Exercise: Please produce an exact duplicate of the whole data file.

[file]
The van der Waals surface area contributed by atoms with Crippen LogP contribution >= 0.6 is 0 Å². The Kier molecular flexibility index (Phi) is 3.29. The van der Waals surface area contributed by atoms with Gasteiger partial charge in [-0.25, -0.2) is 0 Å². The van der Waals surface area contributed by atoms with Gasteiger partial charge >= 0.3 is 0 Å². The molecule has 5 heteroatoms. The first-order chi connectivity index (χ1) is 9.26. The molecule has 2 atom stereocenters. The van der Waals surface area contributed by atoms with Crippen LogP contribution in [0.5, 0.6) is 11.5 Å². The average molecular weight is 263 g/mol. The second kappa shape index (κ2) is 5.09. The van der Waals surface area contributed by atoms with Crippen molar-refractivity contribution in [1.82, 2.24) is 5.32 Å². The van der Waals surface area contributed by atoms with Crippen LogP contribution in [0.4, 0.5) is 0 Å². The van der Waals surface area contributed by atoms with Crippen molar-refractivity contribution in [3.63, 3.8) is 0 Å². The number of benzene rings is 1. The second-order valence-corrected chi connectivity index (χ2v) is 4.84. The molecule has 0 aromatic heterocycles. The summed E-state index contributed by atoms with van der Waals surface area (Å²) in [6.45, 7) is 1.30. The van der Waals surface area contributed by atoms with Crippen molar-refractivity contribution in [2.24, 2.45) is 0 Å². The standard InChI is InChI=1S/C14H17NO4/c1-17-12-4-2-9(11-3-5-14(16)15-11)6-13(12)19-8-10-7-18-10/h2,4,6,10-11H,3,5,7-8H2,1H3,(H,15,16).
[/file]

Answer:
The van der Waals surface area contributed by atoms with Crippen LogP contribution >= 0.6 is 0 Å². The Kier molecular flexibility index (Phi) is 3.29. The van der Waals surface area contributed by atoms with Gasteiger partial charge in [-0.25, -0.2) is 0 Å². The van der Waals surface area contributed by atoms with Gasteiger partial charge >= 0.3 is 0 Å². The molecule has 5 heteroatoms. The first-order chi connectivity index (χ1) is 9.26. The molecule has 2 atom stereocenters. The van der Waals surface area contributed by atoms with Crippen LogP contribution in [0.5, 0.6) is 11.5 Å². The average molecular weight is 263 g/mol. The second kappa shape index (κ2) is 5.09. The van der Waals surface area contributed by atoms with Crippen molar-refractivity contribution in [1.82, 2.24) is 5.32 Å². The van der Waals surface area contributed by atoms with Crippen LogP contribution in [0.4, 0.5) is 0 Å². The van der Waals surface area contributed by atoms with Crippen molar-refractivity contribution in [3.63, 3.8) is 0 Å². The number of benzene rings is 1. The second-order valence-corrected chi connectivity index (χ2v) is 4.84. The molecule has 0 aromatic heterocycles. The summed E-state index contributed by atoms with van der Waals surface area (Å²) in [6.45, 7) is 1.30. The van der Waals surface area contributed by atoms with Crippen molar-refractivity contribution in [2.24, 2.45) is 0 Å². The standard InChI is InChI=1S/C14H17NO4/c1-17-12-4-2-9(11-3-5-14(16)15-11)6-13(12)19-8-10-7-18-10/h2,4,6,10-11H,3,5,7-8H2,1H3,(H,15,16).